Ramadan Mubarak!

Ramadan Mubarak to our Muslim whānau

Kia ora kids! We know some of you might like to know more about Ramadan.. or some of you might not even know what Ramadan is. Luckily you are in the right place. Libraries are great places to learn about different religions, cultures and important celebrations that happen all over the world, including in Aotearoa, New Zealand.

What is Islam?

Ramadan and Eid are important events in the religion called Islam. People who follow Islam are called Muslims. There are about 1.9 billion (!) Muslim people all over the world. We think you will agree that is a lot of people – its roughly a quarter of the Earth’s total population!

Why is it good to learn about Islam?

A local Muslim family celebrating Eid al-Fitr at Newtown Library

As the world comes together and people mix more and more, it’s good to learn about religions and cultures that maybe different to your own. You may be Muslim yourself, have a Muslim friend, or classmate, or you may not know any Muslims. But we can all learn more about Islam. Like many religions, Islam has lots of ancient wisdom and practices that help its followers to be peaceful and kind people.

Ramadan is one of the most sacred times of the year for Muslims, it is a time when people remember the prophet Muhammed who received the first verses of the holy book the Qur’an. Ramadan lasts for 1 month and is a time when people fast, which means they do not drink or eat from sunrise until sunset, every single day for 4 weeks!  In the evening they break the fast with a special meal called the Iftar and visit family and friends.

Why? Not eating anything means that you get to practice not getting everything you want. It can be very difficult to go without food and water, so it helps you to develop a strong mind. It helps Muslims to focus on family, kindness and helping others. Most importantly Ramadan is a time spent being quiet and reflecting on Allah (God).

At the end of Ramadan the fast is broken with a big celebration called Eid al-Fitr. Eid is an Arabic word meaning “festivity”.

Celebration Collection

Just some of the fantastic books you can find in our Celebration Collection for Ramadan and Eid!

In the Library we have a new Celebration Collection for Ramadan and Eid. This means we have a lot of beautiful new books about Ramadan and Eid al-Fitr that are available at this time of the year.

As part of this special collection, we have over 60 books about Ramadan and Eid written by Muslim authors, as well as many books with Muslim characters. These books are for kids of all ages, from babies all the way up to intermediate-aged readers.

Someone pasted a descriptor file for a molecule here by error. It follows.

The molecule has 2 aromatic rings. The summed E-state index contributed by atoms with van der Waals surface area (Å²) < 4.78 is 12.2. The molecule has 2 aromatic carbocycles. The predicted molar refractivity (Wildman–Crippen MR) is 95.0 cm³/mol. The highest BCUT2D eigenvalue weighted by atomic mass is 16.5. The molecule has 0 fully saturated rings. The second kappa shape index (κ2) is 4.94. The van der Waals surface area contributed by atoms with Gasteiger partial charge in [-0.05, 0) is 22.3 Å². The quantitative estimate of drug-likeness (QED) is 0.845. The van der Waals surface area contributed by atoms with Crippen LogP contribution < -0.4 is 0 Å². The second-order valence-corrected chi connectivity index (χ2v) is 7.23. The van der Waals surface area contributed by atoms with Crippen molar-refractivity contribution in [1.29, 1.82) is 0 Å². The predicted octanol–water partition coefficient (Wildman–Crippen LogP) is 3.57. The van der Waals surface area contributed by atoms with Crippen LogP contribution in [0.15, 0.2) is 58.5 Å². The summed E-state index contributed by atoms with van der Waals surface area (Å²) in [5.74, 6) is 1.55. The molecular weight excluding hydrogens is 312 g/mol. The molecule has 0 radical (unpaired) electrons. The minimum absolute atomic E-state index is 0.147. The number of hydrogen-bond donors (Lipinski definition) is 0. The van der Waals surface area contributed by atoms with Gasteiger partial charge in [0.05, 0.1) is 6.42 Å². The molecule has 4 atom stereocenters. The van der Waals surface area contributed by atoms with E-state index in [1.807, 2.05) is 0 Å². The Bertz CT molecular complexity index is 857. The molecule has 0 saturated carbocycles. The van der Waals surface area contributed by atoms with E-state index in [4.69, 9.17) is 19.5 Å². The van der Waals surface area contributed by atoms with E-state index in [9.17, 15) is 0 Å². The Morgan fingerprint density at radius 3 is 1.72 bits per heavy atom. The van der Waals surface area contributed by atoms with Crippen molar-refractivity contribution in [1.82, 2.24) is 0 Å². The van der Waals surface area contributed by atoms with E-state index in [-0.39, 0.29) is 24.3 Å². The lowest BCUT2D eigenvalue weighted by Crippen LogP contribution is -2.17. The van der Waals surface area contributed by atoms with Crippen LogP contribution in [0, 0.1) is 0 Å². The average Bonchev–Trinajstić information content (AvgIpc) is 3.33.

Here are some you may like to read:

Children’s books about Ramadan and Eid al-Fitr

The proudest blue : a story of hijab and family / Muhammad, Ibtihaj
“Faizah relates how she feels on the first day her sister, sixth-grader Asiya, wears a hijab to school.” (Catalogue)

In my mosque / Yuksel, M. O.
“A picture book featuring culturally rich artwork celebrates the joys, rituals, and traditions that are practiced in mosques throughout the world, and includes a glossary and information about many historical and significant mosques.” (Catalogue)

Aya and the butterfly / Salama, Maysoon
“Aya and her grandad grow swan plants in their garden. Dedicated to the children and whānau of the Aotearoa New Zealand Muslim community, whose lives were changed forever on 15 March 2019.” (Catalogue)

Once upon an Eid : stories of hope and joy by 15 Muslim voices
“Eid: The short, single-syllable word conjures up a variety of feelings and memories for Muslims. Maybe it’s waking up to the sound of frying samosas and simmering pistachio kheer, maybe it’s the pleasure of putting on a new outfit for Eid prayers, or maybe it’s the gift giving and holiday parties to come that day. Whatever it may be, for those who cherish this day of celebration, the emotional responses may be summed up in another short and sweet word: joy.” (Adapted from Catalogue)

Like the moon loves the sky / Khan, Hena
“Illustrations and prose inspired by the Quran celebrate a mother’s love and hopes for her child.” (Catalogue)

Sadiq / Nuurali, Siman (series)
“When Sadiq’s father leaves on a business trip, he worries he’ll miss his baba too much. But Baba has a story for Sadiq: the story of the Desert Star. Learning about Baba’s passion for the stars sparks Sadiq’s interest in outer space. But can Sadiq find others who are willing to help him start the space club of his dreams?” (Catalogue entry for Sadiq and the Desert Star)

Planet Omar / Mian, Zanib (series)
“Welcome, readers, to the imaginative brain of Omar! You might not know me yet, but once you open the pages of this book you’ll laugh so hard that snot will come out of your nose (plus you might meet a dragon and a zombie – what more could you want?). My parents decided it would be a good idea to move house AND move me to a new school at the same time. As if I didn’t have a hard enough time staying out of trouble at home, now I’ve also got to try and make new friends. […] The only good thing is that Eid’s just around the corner which means a feast of all my favourite food (YAY) and presents (DOUBLE YAY).” (Adapted from Catalogue)

Community languages

Please note: We also have books in different community languages about Islam, Ramadan and Eid, including Arabic, Farsi, Somali and Bahasa Malaysia.

Please do come into our libraries for some quiet time and ask us about anything you may need help with.